[2] Shuo Zhang, Kai Tobias Block, and Jens Frahm, Magnetic resonance imaging in real time: Advances using radial FLASH, J Magn Reson Imaging 31:101–109 (2010)

    [3] Martin Uecker, Shuo Zhang, and Jens Frahm, Nonlinear Inverse Reconstruction for Real-time MRI of the Human Heart Using Undersampled Radial FLASH, Magnetic Resonance in Medicine 63 (6): 1456–1462 (2010)

    [4] Leslie Ying and Jinhua Sheng, Joint image reconstruction and sensitivity estimation in SENSE (JSENSE), Magn Reson Med, 57: 1196–1202 (2007).

    [5] Martin Uecker, Thorsten Hohage, Kai Tobias Block, and Jens Frahm, Image Reconstruction by Regularized Nonlinear Inversion - Joint Estimation of Coil Sensitivities and Image Content, Magnetic Resonance in Medicine 60:674-682 (2008)

    [6] Shuo Zhang, Martin Uecker, Dirk Voit, Klaus-Dietmar Merboldt, and Jens Frahm, Real-time cardiac MRI at high temporal resolution: radial FLASH with nonlinear inverse reconstruction, Journal of Cardiovascular Magnetic Resonance 12:39 (2010)

    [7] Sebastian Schätz and Martin Uecker, A Multi-GPU Programming Library for Real-Time Applications, 12th International Conference on Algorithms and Architectures for Parallel Processing (ICA3PP-2012), Fukuoka 2012, In Lecture Notes in Computer Science, 7439:114-128 (2012) arXiv:1301.1215 [cs.DC]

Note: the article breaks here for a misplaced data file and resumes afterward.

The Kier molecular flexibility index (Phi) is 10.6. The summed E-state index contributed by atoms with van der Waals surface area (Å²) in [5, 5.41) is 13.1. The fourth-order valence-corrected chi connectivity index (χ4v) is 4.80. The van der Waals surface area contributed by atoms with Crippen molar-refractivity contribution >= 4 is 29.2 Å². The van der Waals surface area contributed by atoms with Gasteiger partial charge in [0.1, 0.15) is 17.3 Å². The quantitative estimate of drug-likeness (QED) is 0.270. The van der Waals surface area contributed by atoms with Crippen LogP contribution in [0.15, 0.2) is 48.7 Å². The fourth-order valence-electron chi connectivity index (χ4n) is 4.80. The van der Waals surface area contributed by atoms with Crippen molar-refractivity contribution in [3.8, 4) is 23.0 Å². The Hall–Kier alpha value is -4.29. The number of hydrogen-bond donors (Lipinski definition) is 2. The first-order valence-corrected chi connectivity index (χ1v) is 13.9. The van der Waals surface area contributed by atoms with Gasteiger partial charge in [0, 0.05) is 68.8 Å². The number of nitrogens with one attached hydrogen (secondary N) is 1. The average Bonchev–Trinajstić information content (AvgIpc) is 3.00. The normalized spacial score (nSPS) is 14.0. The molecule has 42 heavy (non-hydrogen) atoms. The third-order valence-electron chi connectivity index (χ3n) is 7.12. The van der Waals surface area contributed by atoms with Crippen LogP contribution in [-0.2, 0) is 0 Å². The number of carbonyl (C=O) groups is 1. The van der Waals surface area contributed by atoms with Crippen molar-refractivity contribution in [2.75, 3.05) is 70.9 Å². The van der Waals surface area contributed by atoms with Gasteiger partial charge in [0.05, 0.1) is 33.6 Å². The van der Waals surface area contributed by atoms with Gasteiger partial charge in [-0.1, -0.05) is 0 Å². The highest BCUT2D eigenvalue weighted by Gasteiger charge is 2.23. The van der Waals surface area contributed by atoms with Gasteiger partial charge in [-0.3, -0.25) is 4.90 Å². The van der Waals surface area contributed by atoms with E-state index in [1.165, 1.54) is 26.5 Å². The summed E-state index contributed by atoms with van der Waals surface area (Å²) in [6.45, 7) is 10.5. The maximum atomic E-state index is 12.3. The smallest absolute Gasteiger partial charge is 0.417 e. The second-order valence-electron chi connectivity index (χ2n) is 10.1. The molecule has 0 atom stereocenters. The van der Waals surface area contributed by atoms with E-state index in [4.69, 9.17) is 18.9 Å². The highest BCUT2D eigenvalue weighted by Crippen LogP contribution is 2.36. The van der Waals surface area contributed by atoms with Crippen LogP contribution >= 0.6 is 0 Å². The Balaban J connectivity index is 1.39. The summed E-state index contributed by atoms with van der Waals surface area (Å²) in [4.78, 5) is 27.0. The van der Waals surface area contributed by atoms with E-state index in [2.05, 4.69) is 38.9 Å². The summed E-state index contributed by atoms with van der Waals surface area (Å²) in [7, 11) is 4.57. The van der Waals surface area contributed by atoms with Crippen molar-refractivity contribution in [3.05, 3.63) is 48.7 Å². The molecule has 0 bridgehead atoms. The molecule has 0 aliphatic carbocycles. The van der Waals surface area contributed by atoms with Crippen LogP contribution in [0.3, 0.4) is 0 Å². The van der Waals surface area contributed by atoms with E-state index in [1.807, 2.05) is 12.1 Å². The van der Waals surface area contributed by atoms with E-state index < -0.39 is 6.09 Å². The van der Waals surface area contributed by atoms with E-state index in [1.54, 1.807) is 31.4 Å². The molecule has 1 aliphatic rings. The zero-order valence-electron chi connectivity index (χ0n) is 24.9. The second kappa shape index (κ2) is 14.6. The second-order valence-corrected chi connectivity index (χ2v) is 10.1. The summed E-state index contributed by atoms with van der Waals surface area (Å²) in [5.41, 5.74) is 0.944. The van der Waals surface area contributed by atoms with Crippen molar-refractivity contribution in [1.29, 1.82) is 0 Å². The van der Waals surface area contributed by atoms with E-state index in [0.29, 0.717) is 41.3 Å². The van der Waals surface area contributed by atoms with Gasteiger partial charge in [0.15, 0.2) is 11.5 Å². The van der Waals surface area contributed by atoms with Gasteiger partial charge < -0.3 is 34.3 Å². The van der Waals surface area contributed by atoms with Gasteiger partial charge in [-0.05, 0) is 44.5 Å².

[8] Dirk Voit, Shuo Zhang, Christina Unterberg-Buchwald, Jan M Sohns, Joachim Lotzm and Jens Frahm, Real-time cardiovascular magnetic resonance at 1.5 T using balanced SSFP and 40 ms resolution Journal of Cardiovascular Magnetic Resonance, 15:79 (2013)

    [9] Arun A Joseph, Klaus-Dietmar Merboldt, Dirk Voit, Shuo Zhang, Martin Uecker, Joachim Lotz, and Jens Frahm. Real-time phase-contrast MRI of cardiovascular blood flow using undersampled radial fast low-angle shot and nonlinear inverse reconstruction. NMR in Biomedicine 25:917-924 (2012)

    [10] Arun Joseph, Johannes T Kowallick, Klaus-Dietmar Merboldt, Dirk Voit, Sebastian Schaetz, Shuo Zhang, Jan M Sohns, Joachim Lotz, and Jens Frahm, Real-time flow MRI of the aorta at a resolution of 40 msec. Journal of Magnetic Resonance Imaging. EPub (2013)

    [11] Aaron Niebergall, Shuo Zhang, Esther Kunay, Götz Keydana, Michael Job, Martin Uecker, and Jens Frahm. Real-time MRI of Speaking at a Resolution of 33 ms: Undersampled Radial FLASH with Nonlinear Inverse Reconstruction, Magnetic Resonance in Medicine, 69:477-485 (2013)

    [12] Shuo Zhang, Arno Olthoff, and Jens Frahm. Real-time magnetic resonance imaging of normal swallowing. Journal of Magnetic Resonance Imaging, 35: 1372-1379 (2012)

    [13] Arno Olthoff, Shuo Zhang, Renate Schweizer, and Jens Frahm. On the Physiology of Normal Swallowing as Revealed by Magnetic Resonance Imaging in Real Time. Gastroenterology Research and Practice, 2014:493174 (2014)

    [14] Julian Quodbach, Amir Moussavi, Roland Tammer, Jens Frahm, and Peter Kleinebudde, Tablet Disintegration Studied by High-Resolution Real-Time Magnetic Resonance Imaging. Journal of Pharmaceutical Sciences, 103: 249-255 (2014).

    [15] Martin Uecker, Shuo Zhang, Dirk Voit, Klaus-Dietmar Merboldt, and Jens Frahm. Real Time MRI: recent advances using radial FLASH. Imaging in Medicine 4:461-476 (2012)

    [16] B Xu, P Spincemaille, G Chen, M Agrawal, T. D. Nguyen, M. R. Prince, and Y. Wang, Fast 3D contrast enhanced MRI of the liver using temporal resolution acceleration with constrained evolution reconstruction,. Magnetic Resonance in Medicine 69: 370–381 (2013).